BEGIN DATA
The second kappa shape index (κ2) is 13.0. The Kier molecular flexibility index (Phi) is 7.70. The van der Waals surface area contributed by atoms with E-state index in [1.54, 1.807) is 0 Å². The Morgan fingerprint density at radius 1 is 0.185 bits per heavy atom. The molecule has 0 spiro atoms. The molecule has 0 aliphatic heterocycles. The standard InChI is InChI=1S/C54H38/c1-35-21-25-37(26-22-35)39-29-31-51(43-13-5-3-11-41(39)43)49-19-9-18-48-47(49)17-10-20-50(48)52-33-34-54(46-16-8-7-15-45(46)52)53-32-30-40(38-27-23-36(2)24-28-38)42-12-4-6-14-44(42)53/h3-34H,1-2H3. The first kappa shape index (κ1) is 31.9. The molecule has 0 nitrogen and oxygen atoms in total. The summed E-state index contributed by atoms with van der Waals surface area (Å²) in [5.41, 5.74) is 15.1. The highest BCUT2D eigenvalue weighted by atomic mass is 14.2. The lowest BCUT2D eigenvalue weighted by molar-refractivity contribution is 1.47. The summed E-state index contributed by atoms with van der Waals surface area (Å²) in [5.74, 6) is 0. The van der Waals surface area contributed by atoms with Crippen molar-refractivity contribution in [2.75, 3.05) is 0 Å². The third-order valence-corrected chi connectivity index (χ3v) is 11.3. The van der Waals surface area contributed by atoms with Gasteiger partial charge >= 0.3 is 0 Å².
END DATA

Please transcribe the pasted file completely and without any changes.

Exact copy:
The second kappa shape index (κ2) is 13.0. The Kier molecular flexibility index (Phi) is 7.70. The van der Waals surface area contributed by atoms with E-state index in [1.54, 1.807) is 0 Å². The Morgan fingerprint density at radius 1 is 0.185 bits per heavy atom. The molecule has 0 spiro atoms. The molecule has 0 aliphatic heterocycles. The standard InChI is InChI=1S/C54H38/c1-35-21-25-37(26-22-35)39-29-31-51(43-13-5-3-11-41(39)43)49-19-9-18-48-47(49)17-10-20-50(48)52-33-34-54(46-16-8-7-15-45(46)52)53-32-30-40(38-27-23-36(2)24-28-38)42-12-4-6-14-44(42)53/h3-34H,1-2H3. The first kappa shape index (κ1) is 31.9. The molecule has 0 nitrogen and oxygen atoms in total. The summed E-state index contributed by atoms with van der Waals surface area (Å²) in [5.41, 5.74) is 15.1. The highest BCUT2D eigenvalue weighted by atomic mass is 14.2. The lowest BCUT2D eigenvalue weighted by molar-refractivity contribution is 1.47. The summed E-state index contributed by atoms with van der Waals surface area (Å²) in [5.74, 6) is 0. The van der Waals surface area contributed by atoms with Crippen molar-refractivity contribution in [2.75, 3.05) is 0 Å². The third-order valence-corrected chi connectivity index (χ3v) is 11.3. The van der Waals surface area contributed by atoms with Gasteiger partial charge >= 0.3 is 0 Å².